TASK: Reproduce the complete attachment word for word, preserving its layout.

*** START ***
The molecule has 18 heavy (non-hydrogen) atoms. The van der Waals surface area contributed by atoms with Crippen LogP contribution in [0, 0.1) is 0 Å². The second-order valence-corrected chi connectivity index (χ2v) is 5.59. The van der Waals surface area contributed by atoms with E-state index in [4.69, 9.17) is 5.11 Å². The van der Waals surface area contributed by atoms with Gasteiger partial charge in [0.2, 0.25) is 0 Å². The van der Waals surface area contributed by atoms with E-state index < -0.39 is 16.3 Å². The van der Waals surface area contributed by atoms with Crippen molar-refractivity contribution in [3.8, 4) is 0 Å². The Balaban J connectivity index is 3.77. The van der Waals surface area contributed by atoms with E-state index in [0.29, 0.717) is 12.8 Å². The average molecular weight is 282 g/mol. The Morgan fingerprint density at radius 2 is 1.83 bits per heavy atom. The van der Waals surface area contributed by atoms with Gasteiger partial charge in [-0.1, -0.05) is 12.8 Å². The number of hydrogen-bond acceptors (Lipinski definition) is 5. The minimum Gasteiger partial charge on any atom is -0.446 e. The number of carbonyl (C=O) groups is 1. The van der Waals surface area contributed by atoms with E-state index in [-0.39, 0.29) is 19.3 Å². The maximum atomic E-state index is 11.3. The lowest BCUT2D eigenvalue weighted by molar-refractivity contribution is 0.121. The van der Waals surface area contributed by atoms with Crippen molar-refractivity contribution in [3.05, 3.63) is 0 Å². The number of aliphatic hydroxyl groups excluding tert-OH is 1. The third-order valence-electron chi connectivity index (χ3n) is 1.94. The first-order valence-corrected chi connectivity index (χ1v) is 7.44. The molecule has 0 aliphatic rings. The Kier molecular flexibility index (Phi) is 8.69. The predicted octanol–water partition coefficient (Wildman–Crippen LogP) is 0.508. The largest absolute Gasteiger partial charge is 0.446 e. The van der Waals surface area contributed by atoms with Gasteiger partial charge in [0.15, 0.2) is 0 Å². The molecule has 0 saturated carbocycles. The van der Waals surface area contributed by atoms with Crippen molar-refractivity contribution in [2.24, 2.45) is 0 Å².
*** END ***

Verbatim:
The molecule has 18 heavy (non-hydrogen) atoms. The van der Waals surface area contributed by atoms with Crippen LogP contribution in [0, 0.1) is 0 Å². The second-order valence-corrected chi connectivity index (χ2v) is 5.59. The van der Waals surface area contributed by atoms with E-state index in [4.69, 9.17) is 5.11 Å². The van der Waals surface area contributed by atoms with Gasteiger partial charge in [0.2, 0.25) is 0 Å². The van der Waals surface area contributed by atoms with E-state index < -0.39 is 16.3 Å². The van der Waals surface area contributed by atoms with Crippen molar-refractivity contribution in [3.8, 4) is 0 Å². The Balaban J connectivity index is 3.77. The van der Waals surface area contributed by atoms with E-state index in [0.29, 0.717) is 12.8 Å². The average molecular weight is 282 g/mol. The Morgan fingerprint density at radius 2 is 1.83 bits per heavy atom. The van der Waals surface area contributed by atoms with Gasteiger partial charge in [-0.1, -0.05) is 12.8 Å². The number of hydrogen-bond acceptors (Lipinski definition) is 5. The minimum Gasteiger partial charge on any atom is -0.446 e. The number of carbonyl (C=O) groups is 1. The van der Waals surface area contributed by atoms with E-state index in [-0.39, 0.29) is 19.3 Å². The maximum atomic E-state index is 11.3. The lowest BCUT2D eigenvalue weighted by molar-refractivity contribution is 0.121. The van der Waals surface area contributed by atoms with Crippen molar-refractivity contribution in [3.05, 3.63) is 0 Å². The number of aliphatic hydroxyl groups excluding tert-OH is 1. The third-order valence-electron chi connectivity index (χ3n) is 1.94. The first-order valence-corrected chi connectivity index (χ1v) is 7.44. The molecule has 0 aliphatic rings. The Kier molecular flexibility index (Phi) is 8.69. The predicted octanol–water partition coefficient (Wildman–Crippen LogP) is 0.508. The largest absolute Gasteiger partial charge is 0.446 e. The van der Waals surface area contributed by atoms with Gasteiger partial charge in [0.15, 0.2) is 0 Å². The molecule has 0 saturated carbocycles. The van der Waals surface area contributed by atoms with Crippen molar-refractivity contribution in [2.24, 2.45) is 0 Å².